It is only later in life, when he had grown mellower and quit drugs and alcohol altogether, that Bowie learned how to control these urges. He became supremely restrained, such that he could go on experimenting—go on reinventing himself artistically—without becoming truly lost again. The outcome was one of the longest careers in show business. Bowie had multiple high points as a musician, writer, artist, designer and actor, and these were spread out intermittently across decades. His late relationship with Iman, the Somali fashion model he married in 1992, lasted 24 years, and she continues to fiercely protect his legacy to this day.
Sense of Doubt
But there was one danger—one frailty in the hotchpotch philosophy—that Bowie never quite settled on a way to address. This was the fact of information overflow. Creating your own identity requires time to reflect: You must have faith in the individual’s ability to discern and curate the materials that are shaping who they are.
And yet, in the 21st century, everything is increasingly digital and ephemeral: Truth appears one day and is gone the next. We are each creating and consuming more conflicting data each day than we used to in years. As the science fiction writer William Gibson put it, “The present is gone in the instance of becoming.”
Bowie spent many of his later years thinking about this problem. Upon the release of “Reality” in 2003, he said:
It’s almost as if we’re thinking post-philosophically now. There’s nothing to rely on anymore. No knowledge, only interpretation of those facts that we seem to be inundated with on a daily basis. Knowledge seems to have been left behind and there’s a sense that we are adrift at sea.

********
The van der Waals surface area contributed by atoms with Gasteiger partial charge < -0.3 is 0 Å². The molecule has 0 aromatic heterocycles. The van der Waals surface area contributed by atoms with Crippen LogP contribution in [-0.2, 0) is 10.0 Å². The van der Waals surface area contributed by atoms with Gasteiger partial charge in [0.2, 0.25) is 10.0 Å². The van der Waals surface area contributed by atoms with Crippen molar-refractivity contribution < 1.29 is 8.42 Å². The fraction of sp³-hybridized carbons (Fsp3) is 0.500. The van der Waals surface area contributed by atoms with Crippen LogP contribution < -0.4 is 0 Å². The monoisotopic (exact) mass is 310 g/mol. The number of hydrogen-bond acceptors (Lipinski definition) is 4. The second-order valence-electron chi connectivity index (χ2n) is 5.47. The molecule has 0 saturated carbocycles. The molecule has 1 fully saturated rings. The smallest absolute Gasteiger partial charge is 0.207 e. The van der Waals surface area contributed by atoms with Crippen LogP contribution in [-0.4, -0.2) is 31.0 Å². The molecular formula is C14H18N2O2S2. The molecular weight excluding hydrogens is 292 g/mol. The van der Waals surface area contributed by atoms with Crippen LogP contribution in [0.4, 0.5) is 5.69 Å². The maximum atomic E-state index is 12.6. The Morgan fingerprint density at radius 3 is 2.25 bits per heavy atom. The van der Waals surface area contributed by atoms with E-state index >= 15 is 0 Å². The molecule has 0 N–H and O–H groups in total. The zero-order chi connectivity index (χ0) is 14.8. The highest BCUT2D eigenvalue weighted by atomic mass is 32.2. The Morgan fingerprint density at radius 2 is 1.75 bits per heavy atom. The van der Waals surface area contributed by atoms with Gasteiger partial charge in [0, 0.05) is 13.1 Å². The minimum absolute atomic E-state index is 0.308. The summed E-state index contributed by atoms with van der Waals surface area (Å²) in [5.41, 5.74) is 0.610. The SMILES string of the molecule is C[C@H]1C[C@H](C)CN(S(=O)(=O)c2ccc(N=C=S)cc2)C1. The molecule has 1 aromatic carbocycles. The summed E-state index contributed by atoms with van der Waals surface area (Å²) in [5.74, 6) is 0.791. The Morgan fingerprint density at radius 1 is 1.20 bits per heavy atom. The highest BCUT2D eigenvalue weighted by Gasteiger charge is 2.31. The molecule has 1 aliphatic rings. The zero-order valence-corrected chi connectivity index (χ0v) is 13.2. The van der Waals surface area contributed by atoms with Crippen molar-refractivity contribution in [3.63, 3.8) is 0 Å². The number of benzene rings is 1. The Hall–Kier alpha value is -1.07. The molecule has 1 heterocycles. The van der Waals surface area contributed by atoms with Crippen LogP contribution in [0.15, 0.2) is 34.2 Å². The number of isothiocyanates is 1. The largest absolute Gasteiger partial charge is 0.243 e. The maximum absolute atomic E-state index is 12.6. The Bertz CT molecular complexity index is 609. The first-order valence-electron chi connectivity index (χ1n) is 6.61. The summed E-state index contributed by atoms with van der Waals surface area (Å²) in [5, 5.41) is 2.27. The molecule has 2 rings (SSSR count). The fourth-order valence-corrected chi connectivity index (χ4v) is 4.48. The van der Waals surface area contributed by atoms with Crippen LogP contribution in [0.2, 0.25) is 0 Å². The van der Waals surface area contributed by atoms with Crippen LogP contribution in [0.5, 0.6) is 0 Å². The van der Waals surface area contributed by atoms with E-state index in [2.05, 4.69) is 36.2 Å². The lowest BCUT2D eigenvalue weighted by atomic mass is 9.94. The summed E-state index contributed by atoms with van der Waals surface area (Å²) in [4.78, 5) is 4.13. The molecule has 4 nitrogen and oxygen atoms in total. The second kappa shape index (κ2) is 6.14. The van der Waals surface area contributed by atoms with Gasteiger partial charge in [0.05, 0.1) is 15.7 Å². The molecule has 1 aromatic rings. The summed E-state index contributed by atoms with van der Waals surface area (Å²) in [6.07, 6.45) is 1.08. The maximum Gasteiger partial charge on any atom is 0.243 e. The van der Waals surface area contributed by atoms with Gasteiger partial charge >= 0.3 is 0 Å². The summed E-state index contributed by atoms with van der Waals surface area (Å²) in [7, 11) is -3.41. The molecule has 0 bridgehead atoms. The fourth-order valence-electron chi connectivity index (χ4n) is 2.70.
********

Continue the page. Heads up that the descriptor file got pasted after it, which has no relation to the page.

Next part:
In a BBC interview with Jeremy Paxman four years earlier, he had called the internet the real “alien life form.” He was excited by it, but also incredibly scared of it. A world of infinite competing narratives makes it possible for multiple worlds to coexist, but it is easier to cling onto identity markers that have been granted to you than it is to create unpredictable characters on your own. To reinvent yourself, you need to be willing to lose yourself. This is an act of deconstruction. If you are metaphysically adrift at sea, it is easier to subscribe to ideological orthodoxy.
For Bowie, deconstructing yourself did not mean letting go. He was a hoarder and preserved everything—even the keys to his apartment in Berlin. Nor did it mean not believing in anything. It simply meant trying as often as possible to examine and expose the incentives beneath his beliefs.
His response to information overflow wasn’t escape, nor was it to cling desperately onto a single narrative. He always said that he was a writer first and a musician second, and he performed the writer’s, or perhaps the memoirist’s, job: going through his own elongated archives and seeing how his mind turned—discovering how each perspectival change was bound up with life circumstance and habit. In other words, he embraced the mode that the internet made possible: He turned to assemblage and continued to collect and arrange his life’s moments precisely so that he could properly experience them.
Today, the internet is dismissed as a mirage, and the word deconstruction is usually used as a slur—“it is post-truth, post-narrative and post-modernist,” people say. If you deconstruct, the charge goes, you are left with nothing concrete to believe in, no identity to belong to, and you are doomed to nihilism. Bowie was the furthest thing from nihilistic. His form of truth may be inauthentic, insincere and carefully constructed—“assembled from interpretations,” you might say—but ultimately it still feels supremely honest. It is, in other words, a writerly kind of truth: it implores you to become some other kind of person, something freer, weirder, more intoxicating, a chameleon who learns more about himself and the world every time he changes the color of his skin.